WEDNESDAY ART IDOL: Careers of artists with unparalleled vision
Over the past 50 years pioneering Japanese artist Fujiko Nakaya has gained international stardom for her ephemeral fog sculptures. These enchanting installations, which can be found at Bilbao’s Guggenheim and The Australian National Gallery in Canberra, are like nothing that has ever come before in art history and embody the most exciting synthesis of technology and art.
Though she is globally synonymous with her work in fog, Fujiko Nakaya initially specialised in oil painting, studying in Paris and Madrid after travelling to the US and graduating from Northwestern University in Evanston, Illinois. Her father, Ukichiro Nakaya, a preeminent global authority on snowflake formation and glaciology, nurtured an interest in nature and its mechanics from a young age. In her early work, Nakaya translated her father’s influence into paintings of rotting flowers, dissolving clouds and transient natural processes of decomposition and mutability.
On returning to Japan, a fateful meeting with groundbreaking US artist Robert Rauschenberg in Tokyo changed Nakaya’s work, and life, forever. In 1967 Rauschenberg had just co-founded Experiments in Art and Technology (E.A.T), a visionary organisation aimed at facilitating collaboration between artists and engineers. Nakaya became Tokyo’s representative and a few years later produced a fog sculpture for the Pepsi Pavilion at Expo ’70, Japan’s first global art fair. Her immersive cloud, which periodically shrouded the pavilion in fog, had never been produced on such a scale and won audiences over immediately.
The man behind the magic was (and still is) Tom Mee, otherwise known as the fog spinner of San Gabriel (California), where the physicist has transformed arid deserts into fertile oases. His patented technology works by pumping water through a microscopic aperture onto a needle valve, shattering the jet into droplets so tiny they remain suspended in the atmosphere.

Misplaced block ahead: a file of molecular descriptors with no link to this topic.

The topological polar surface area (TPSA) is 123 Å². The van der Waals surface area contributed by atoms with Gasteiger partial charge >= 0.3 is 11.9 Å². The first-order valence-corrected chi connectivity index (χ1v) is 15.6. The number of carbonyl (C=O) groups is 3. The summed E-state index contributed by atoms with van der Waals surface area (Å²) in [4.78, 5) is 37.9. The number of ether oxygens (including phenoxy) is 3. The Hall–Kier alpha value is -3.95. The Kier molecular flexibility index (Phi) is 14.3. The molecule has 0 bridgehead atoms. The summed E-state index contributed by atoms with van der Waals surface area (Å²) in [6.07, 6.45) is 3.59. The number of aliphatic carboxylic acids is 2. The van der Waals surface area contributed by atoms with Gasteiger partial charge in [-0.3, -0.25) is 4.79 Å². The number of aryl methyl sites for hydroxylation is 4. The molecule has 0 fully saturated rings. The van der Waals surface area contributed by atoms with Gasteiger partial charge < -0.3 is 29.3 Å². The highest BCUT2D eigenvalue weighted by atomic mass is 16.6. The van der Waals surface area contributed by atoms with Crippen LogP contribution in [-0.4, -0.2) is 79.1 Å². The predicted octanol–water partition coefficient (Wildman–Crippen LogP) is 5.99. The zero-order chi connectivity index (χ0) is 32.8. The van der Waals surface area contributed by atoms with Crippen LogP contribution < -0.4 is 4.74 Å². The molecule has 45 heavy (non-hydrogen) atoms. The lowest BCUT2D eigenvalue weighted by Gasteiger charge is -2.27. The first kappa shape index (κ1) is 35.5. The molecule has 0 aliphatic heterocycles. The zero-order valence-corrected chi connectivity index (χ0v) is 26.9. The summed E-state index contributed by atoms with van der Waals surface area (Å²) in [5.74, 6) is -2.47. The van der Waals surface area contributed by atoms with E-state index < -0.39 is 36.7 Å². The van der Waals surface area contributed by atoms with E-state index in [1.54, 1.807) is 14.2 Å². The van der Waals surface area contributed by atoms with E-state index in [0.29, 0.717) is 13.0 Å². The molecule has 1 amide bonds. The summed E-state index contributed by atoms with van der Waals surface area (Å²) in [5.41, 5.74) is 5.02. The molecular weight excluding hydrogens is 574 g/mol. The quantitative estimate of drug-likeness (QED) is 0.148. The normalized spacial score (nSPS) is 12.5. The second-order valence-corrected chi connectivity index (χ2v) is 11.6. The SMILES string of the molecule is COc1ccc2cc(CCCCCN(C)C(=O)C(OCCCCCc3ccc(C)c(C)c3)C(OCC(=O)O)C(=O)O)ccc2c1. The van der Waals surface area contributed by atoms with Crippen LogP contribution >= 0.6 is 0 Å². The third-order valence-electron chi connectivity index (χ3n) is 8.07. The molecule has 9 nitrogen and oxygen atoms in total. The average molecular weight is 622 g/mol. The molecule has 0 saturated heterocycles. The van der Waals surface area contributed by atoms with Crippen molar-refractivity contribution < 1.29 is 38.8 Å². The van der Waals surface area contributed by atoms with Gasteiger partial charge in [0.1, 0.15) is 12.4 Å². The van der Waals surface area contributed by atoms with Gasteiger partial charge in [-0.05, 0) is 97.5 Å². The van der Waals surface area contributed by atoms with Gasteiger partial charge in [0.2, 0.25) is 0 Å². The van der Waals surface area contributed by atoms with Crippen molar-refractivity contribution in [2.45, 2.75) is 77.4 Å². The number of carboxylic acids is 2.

Throughout the 80s and 90s, Nakaya introduced video art into her practice – opening Japan’s first video gallery in 1980 – but it was her sculptures that spread around the world with fog gardens, falls and geysers. More than just immersive works, Nakaya’s installations are spiritual experiences, enveloping audiences into disorientating, transcendent isolation. They not only recreate nature but form a dialogue with it, altering their output in sync with atmospheric conditions and encouraging greater ecological awareness by facilitating an embodied experience of nature.
In this sense, the artistic philosophy of Nakaya’s work resonates with the likes of Berndnaut Smilde and Olafur Eliasson, both of whom harness the performative and sensory power of environmental phenomena as a way of addressing humanity’s precarious relationship with the natural world.
Of all Nakaya’s site-specific installations, in locations ranging from Bristol to Tokyo, Riga to San Francisco, few match the theatricality of her 1980 collaboration with legendary American choreographer Trisha Brown, another friend of Robert Rauschenberg with whom he also collaborated.
Premiered in New York, during the summer of 1980, the essence of the work (which is regularly still performed today) explores fluidity and perpetual motion. Four dancers, including Brown herself in the original performance, improvise dance loops, weaving among each other in a series of intricate, repeating patterns while swaddled in Nakaya’s fog. As their limbs arc and windmill through the mist, cutting vapor trails in their wake, the fog is momentarily dissected before sealing itself again, mirroring the repetition of the dancers.
At first the movement seems random: four bodies moving independently of one another, threatening to touch but never doing so. Then, a subtle movement from Brown, a lunge or an arm swing, is mimicked by the rest, catalysing a moment of fleeting synchronisation that dissolves almost as quickly as it emerged.
As the fog thickens, the dancers’ limbs become barely distinguishable. Patterns, movement and synchronisation blur into insignificance as Brown visualises the evanescent nature of dance via Nakaya’s ephemeral sculpture.
Both artists specialise in transient moments of wonder and awe. Nakaya however, emphasises the conceptual borders of art, distancing herself from commodity with her impermanent, minimal sculptures, that are, in her own words, “A subtle balance both constantly born and constantly dying.”
Top image: Foggy Forest, 1992. Children’s forest, Showa Kinen Park, Tachikawa, Tokyo. Courtesy of Fujiko Nakaya, photo by Shigeo Ogawa